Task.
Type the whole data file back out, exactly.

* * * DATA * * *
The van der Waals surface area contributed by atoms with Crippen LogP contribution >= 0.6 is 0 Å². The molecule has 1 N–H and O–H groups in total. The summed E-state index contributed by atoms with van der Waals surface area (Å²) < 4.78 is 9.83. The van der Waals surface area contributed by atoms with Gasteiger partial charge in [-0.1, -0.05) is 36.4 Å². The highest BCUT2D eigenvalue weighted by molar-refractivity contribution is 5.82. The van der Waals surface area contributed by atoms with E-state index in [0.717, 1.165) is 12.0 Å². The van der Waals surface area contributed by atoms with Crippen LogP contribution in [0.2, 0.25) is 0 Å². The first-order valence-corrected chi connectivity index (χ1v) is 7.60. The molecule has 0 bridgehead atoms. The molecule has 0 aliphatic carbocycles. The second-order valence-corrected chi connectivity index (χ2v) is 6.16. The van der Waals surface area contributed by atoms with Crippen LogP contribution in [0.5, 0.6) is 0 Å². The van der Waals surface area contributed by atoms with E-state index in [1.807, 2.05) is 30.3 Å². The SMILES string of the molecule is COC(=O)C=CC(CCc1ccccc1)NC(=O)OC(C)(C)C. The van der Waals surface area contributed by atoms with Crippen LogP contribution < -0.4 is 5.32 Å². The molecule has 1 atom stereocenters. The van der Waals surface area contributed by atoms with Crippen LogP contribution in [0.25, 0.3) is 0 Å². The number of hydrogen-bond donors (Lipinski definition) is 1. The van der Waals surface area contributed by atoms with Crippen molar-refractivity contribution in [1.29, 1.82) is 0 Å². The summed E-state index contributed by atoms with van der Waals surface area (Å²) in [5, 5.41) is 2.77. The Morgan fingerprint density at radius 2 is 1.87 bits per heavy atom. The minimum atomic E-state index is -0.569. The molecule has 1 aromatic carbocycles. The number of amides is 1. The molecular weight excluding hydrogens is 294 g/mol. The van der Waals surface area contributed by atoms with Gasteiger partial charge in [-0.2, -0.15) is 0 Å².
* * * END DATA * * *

The van der Waals surface area contributed by atoms with Crippen LogP contribution >= 0.6 is 0 Å². The molecule has 1 N–H and O–H groups in total. The summed E-state index contributed by atoms with van der Waals surface area (Å²) < 4.78 is 9.83. The van der Waals surface area contributed by atoms with Gasteiger partial charge in [-0.1, -0.05) is 36.4 Å². The highest BCUT2D eigenvalue weighted by molar-refractivity contribution is 5.82. The van der Waals surface area contributed by atoms with E-state index in [0.717, 1.165) is 12.0 Å². The van der Waals surface area contributed by atoms with Crippen LogP contribution in [0.2, 0.25) is 0 Å². The first-order valence-corrected chi connectivity index (χ1v) is 7.60. The molecule has 0 bridgehead atoms. The molecule has 0 aliphatic carbocycles. The second-order valence-corrected chi connectivity index (χ2v) is 6.16. The van der Waals surface area contributed by atoms with Crippen LogP contribution in [0.5, 0.6) is 0 Å². The van der Waals surface area contributed by atoms with E-state index in [1.807, 2.05) is 30.3 Å². The SMILES string of the molecule is COC(=O)C=CC(CCc1ccccc1)NC(=O)OC(C)(C)C. The van der Waals surface area contributed by atoms with Crippen LogP contribution < -0.4 is 5.32 Å². The molecule has 1 atom stereocenters. The van der Waals surface area contributed by atoms with Crippen LogP contribution in [0.25, 0.3) is 0 Å². The number of hydrogen-bond donors (Lipinski definition) is 1. The van der Waals surface area contributed by atoms with Crippen molar-refractivity contribution in [1.29, 1.82) is 0 Å². The summed E-state index contributed by atoms with van der Waals surface area (Å²) in [5, 5.41) is 2.77. The Morgan fingerprint density at radius 2 is 1.87 bits per heavy atom. The minimum atomic E-state index is -0.569. The molecule has 1 aromatic carbocycles. The number of amides is 1. The molecular weight excluding hydrogens is 294 g/mol. The van der Waals surface area contributed by atoms with Gasteiger partial charge in [-0.2, -0.15) is 0 Å².